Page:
Wheat growers could soon have access to a bread-making variety with orange wheat blossom midge resistance.

Nickerson is in the last year of in-house trials of a new, unnamed variety based on a cross between Xi19 and Welford, says the firm’s senior wheat breeder John Barrett. “If you get a midge attack in bread-making wheat, it is a huge problem. But at present there is no bread-making variety with midge resistance. We hope to be in a position to enter official trials this year.”

Combining the high-yielding and good bread-making characteristics of Xi19 with Welford’s midge resistance will make the variety more resilient in the market, he says. “Orange blossom midge was perceived as a problem one year in 10, but we know now they’re there every year and if conditions are right, they can be devastating.”

Mr Barrett says the firm aims to get midge resistance into all varieties in the breeding programme, speeded by using double haploid breeding techniques (see panel).

Protection against eyespot is another key factor this technology canhelp deliver, he says. “Eyespot resistance in winter wheat is difficult to select for, but we’re trying to increase the frequency it is incorporated into breeding programmes.” In 2005/06 16% of all varieties had Pch1 eyespot resistance, up from just 2% a decade ago, he adds.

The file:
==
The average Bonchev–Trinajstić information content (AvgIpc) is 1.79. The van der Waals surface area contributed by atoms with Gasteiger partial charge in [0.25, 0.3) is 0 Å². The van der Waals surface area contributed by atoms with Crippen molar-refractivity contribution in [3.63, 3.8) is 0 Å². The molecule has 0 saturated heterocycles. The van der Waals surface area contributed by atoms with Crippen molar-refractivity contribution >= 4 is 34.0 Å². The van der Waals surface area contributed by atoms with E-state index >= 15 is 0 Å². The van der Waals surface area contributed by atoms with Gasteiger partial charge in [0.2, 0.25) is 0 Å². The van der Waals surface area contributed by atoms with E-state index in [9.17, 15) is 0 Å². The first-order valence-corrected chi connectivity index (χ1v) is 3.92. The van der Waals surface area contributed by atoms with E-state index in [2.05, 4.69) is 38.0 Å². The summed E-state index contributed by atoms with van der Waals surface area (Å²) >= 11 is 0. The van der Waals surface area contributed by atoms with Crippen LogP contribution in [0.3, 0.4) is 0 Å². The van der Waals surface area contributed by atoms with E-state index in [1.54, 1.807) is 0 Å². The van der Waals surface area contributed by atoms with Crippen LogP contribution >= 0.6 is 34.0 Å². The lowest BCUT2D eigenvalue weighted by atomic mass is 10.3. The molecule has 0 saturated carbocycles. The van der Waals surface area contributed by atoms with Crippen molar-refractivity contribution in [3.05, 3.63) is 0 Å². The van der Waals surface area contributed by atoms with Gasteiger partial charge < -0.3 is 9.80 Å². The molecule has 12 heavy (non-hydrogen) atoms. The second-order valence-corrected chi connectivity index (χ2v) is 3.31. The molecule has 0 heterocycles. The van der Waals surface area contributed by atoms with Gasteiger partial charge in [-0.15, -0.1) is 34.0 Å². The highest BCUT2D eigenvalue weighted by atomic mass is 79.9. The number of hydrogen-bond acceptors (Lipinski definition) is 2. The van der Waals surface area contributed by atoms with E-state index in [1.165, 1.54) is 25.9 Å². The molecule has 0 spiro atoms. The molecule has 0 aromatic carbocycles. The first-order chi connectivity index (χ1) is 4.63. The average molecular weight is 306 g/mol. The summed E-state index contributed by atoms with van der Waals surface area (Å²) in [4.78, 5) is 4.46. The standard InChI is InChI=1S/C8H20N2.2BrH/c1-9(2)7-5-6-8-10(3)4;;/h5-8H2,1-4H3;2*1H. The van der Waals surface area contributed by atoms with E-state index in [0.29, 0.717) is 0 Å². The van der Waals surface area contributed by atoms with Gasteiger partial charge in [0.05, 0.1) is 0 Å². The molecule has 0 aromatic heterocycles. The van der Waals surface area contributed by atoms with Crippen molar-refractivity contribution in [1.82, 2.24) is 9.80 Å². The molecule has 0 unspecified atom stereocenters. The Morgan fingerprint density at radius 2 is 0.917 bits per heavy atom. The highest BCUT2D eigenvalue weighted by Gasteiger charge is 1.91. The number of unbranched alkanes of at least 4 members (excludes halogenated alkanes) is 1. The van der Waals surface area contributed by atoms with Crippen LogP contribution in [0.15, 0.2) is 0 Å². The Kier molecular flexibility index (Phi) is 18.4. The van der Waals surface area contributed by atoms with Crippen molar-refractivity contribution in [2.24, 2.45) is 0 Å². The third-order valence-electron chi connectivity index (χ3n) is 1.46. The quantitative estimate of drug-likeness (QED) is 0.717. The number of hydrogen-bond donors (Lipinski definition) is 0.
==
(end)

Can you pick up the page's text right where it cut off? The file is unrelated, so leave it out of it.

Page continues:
George Mason, chief wheat buyer for miller Heygates, hopes improvements in bread-making varieties will help stem the trend towards Group 4 wheats, which accounted for 36% of varieties in 2007, compared with just over 14% for Group 1s.

What is double haploid breeding?
  • Maize is used to pollinate wheat, resulting in a haploid embryo (half the normal number of wheat chromosomes). Pollinated spikes are hormone treated, then after 14 days, are cut and cultured in a lab. These are chemically treated to double the chromosome number, before being grown on.

    The process saves about two years over conventional pedigree breeding, improves selection efficiency and reduces the amount of land (and cost) required.